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Getting Hired in an Age of Social Media: A Musical Revue

Posted by Chrissa Dockendorf

getting hired in an age of social mediaI Always Feel Like Somebody’s Watching Me

Every day social media becomes more embedded into our daily lives. People share food, jokes, political views, memes; pretty much every moment of our lives are shared online. So, what does that mean when our social media life crosses into our professional life? How does it affect our ability to get a job?

You probably saw the article circulating about the Harvard kids who had their acceptance rescinded for things that they posted online and thought, “Time to delete my kid’s social media accounts.”

It’s true the internet never dies, but that doesn’t mean you should unplug and move off the grid nor does it mean you should have a fake persona online. Assuming common sense, I want to talk about a few things that Hiring Managers and Recruiters are looking at when they check out your social media accounts.

First Things First

The majority of employers are not out to get you and they are not trying to find reasons not to hire you. However, if they come across certain posts it may put a bad taste in their mouths.

Most of these things are common sense, but just in case, be sure to avoid posting:

  • Inappropriate photos or videos
  • Any reference to doing drugs
  • Poor grammar or communication skills
  • Discriminating against a certain race, religion, gender, etc.
  • Speaking ill of a former employer or co-workers

Try to be a good human in life and it should roll over into your online persona. Don’t feel like you should be fake and spew rainbows. It’s okay to be your authentic self, but be yourself with common sense.

Born This Way

Most managers are looking for information to support your qualifications or a path to find out more about you and how you might round out their team. Remember, social media isn’t just Facebook, Instagram, or Twitter. There are other sites that are more professional and those platforms are included when you see statistics about how often potential employers are reviewing your profiles.

Does your social media lead to a portfolio of your work? If not, should it? You can use your social media profiles to set yourself apart from other applicants by showing actual examples of work you have done and linking that to your social media.

Hiring Managers are looking to make sure you are who you say you are and that you meet the qualifications for the role. Make sure you’re consistent across the platforms you are sharing and that you don’t lie or embellish. Eventually the truth always comes out.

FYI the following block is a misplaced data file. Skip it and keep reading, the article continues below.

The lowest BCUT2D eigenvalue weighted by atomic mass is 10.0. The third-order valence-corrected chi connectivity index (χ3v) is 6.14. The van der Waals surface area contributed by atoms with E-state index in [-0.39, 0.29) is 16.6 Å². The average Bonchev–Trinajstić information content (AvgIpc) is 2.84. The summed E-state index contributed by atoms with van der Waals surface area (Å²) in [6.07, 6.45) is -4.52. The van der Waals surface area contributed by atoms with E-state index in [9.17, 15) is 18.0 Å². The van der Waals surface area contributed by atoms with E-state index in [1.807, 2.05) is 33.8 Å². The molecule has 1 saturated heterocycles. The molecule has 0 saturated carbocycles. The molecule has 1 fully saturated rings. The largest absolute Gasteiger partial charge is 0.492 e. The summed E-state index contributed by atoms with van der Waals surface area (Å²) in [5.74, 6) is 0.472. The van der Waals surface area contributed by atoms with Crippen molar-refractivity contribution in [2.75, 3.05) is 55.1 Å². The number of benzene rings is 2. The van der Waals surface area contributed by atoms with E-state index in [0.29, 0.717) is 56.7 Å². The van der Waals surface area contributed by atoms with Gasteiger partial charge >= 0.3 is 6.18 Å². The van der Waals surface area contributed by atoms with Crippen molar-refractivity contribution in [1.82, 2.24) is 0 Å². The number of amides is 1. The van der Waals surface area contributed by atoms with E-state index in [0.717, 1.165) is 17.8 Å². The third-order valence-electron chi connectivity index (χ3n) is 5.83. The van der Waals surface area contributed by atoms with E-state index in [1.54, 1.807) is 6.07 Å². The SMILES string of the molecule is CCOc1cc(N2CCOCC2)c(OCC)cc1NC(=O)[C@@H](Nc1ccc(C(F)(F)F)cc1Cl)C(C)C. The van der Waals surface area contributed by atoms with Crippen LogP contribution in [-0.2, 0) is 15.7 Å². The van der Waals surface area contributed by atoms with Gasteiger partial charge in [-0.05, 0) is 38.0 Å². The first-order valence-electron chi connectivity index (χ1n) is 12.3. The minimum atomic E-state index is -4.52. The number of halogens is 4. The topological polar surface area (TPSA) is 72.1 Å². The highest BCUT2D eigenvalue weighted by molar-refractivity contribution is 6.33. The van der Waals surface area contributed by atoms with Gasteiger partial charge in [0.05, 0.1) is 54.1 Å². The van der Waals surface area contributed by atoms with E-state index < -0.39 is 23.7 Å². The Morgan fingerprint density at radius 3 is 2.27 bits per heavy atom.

Getting To Know You

You can also use social media to show your personality and give employers a better look at you and what you might be looking for in a company. Hiring Managers may see you like a certain hobby or have a specific interest that meshes well with their team, and be more likely to consider you for an opening.

I once had a candidate that was obsessed with hockey. You could tell by looking at his social media profiles. He carried that over to LinkedIn and even his resume, by saying he was hoping to find co-workers that loved hockey and wanted to play street hockey at lunch in the parking lot.

I couldn’t offer him that environment, but I spoke to him a few months later and he had found co-workers that were just as obsessed with hockey. They even started a street hockey lunch gang after he onboarded. Now I don’t expect that to work for everyone, but if you don’t put it out there, you will never know.

Let’s Give Them Something To Talk About

Hiring Managers and employers are also looking to see what other people are saying about you. Your recommendations, comments, and interactions with others all give some insight into who you are as a person and how you communicate.

It’s okay to ask people on LinkedIn for recommendations, and make sure you reciprocate the favor. While recommendations may seem scripted and you have control over which ones are visible, it can still give employers insight into who you are. Common themes pop up in recommendations and can highlight your strengths.

Freeze Frame

If you are taking a second to audit and clean up your social media platforms, don’t forget to run a quick image search. Make sure there aren’t any photos that associate you with negativity. Images that come up in the search aren’t only you but also people you know, things you have shared, and anything else that is closely associated with your name. For example, an image search of my name brings up American Girl Doll Chrissa and her pet llama Starburst.

Hide and Seek

Being online might seem overwhelming and fill you with feelings of anxiety every time you post, but the answer is not to stay offline. In fact, most managers have said that they are less likely to interview job candidates if they can’t find them online. Being able to verify information on profiles and finding out a little more about a candidate gives managers a sense of ease when having to decide on a pool of candidates. Don’t run and hide, stay and flaunt.

We Go Together

Finding a job is a two-way street. Managers/Recruiters and candidates should work together to be transparent enough so each party knows what they are getting into. In this day and age of social media we are all stalking one another a little bit, so make sure the information people see highlights your best self.

Chrissa DockendorfChrissa Dockendorf is a recruiting resource manager and employment branding specialist for G2, Inc., supporter of transitioning military, a coffee addict and BoyMom to 4. Follow Chrissa on Twitter @MissionHired.

This entry was posted on Wednesday, June 21, 2017 2:22 pm

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